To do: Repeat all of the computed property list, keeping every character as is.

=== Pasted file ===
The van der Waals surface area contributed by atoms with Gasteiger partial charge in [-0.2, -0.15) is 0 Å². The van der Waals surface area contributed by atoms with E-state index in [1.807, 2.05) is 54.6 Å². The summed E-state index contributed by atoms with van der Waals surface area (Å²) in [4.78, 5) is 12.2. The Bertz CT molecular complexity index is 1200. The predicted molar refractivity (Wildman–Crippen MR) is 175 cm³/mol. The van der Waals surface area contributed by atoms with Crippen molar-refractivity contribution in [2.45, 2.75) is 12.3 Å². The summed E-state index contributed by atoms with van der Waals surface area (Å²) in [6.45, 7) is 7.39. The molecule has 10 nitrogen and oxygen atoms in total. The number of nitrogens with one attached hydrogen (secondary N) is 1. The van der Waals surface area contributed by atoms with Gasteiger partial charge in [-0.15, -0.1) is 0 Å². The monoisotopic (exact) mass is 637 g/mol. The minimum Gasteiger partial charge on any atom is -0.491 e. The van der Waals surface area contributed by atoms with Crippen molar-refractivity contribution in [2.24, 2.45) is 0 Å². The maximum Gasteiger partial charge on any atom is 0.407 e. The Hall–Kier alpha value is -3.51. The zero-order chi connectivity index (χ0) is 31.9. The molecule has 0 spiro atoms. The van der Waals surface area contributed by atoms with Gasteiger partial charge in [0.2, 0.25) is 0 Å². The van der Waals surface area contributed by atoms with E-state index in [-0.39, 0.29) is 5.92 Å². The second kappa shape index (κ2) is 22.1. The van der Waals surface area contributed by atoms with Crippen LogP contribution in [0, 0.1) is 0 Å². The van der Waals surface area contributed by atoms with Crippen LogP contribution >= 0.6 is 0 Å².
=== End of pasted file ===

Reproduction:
The van der Waals surface area contributed by atoms with Gasteiger partial charge in [-0.2, -0.15) is 0 Å². The van der Waals surface area contributed by atoms with E-state index in [1.807, 2.05) is 54.6 Å². The summed E-state index contributed by atoms with van der Waals surface area (Å²) in [4.78, 5) is 12.2. The Bertz CT molecular complexity index is 1200. The predicted molar refractivity (Wildman–Crippen MR) is 175 cm³/mol. The van der Waals surface area contributed by atoms with Crippen molar-refractivity contribution in [2.45, 2.75) is 12.3 Å². The summed E-state index contributed by atoms with van der Waals surface area (Å²) in [6.45, 7) is 7.39. The molecule has 10 nitrogen and oxygen atoms in total. The number of nitrogens with one attached hydrogen (secondary N) is 1. The van der Waals surface area contributed by atoms with Gasteiger partial charge in [-0.15, -0.1) is 0 Å². The monoisotopic (exact) mass is 637 g/mol. The minimum Gasteiger partial charge on any atom is -0.491 e. The van der Waals surface area contributed by atoms with Crippen molar-refractivity contribution in [2.24, 2.45) is 0 Å². The maximum Gasteiger partial charge on any atom is 0.407 e. The Hall–Kier alpha value is -3.51. The zero-order chi connectivity index (χ0) is 31.9. The molecule has 0 spiro atoms. The van der Waals surface area contributed by atoms with Gasteiger partial charge in [0.2, 0.25) is 0 Å². The van der Waals surface area contributed by atoms with E-state index in [-0.39, 0.29) is 5.92 Å². The second kappa shape index (κ2) is 22.1. The van der Waals surface area contributed by atoms with Crippen LogP contribution in [0, 0.1) is 0 Å². The van der Waals surface area contributed by atoms with Crippen LogP contribution >= 0.6 is 0 Å².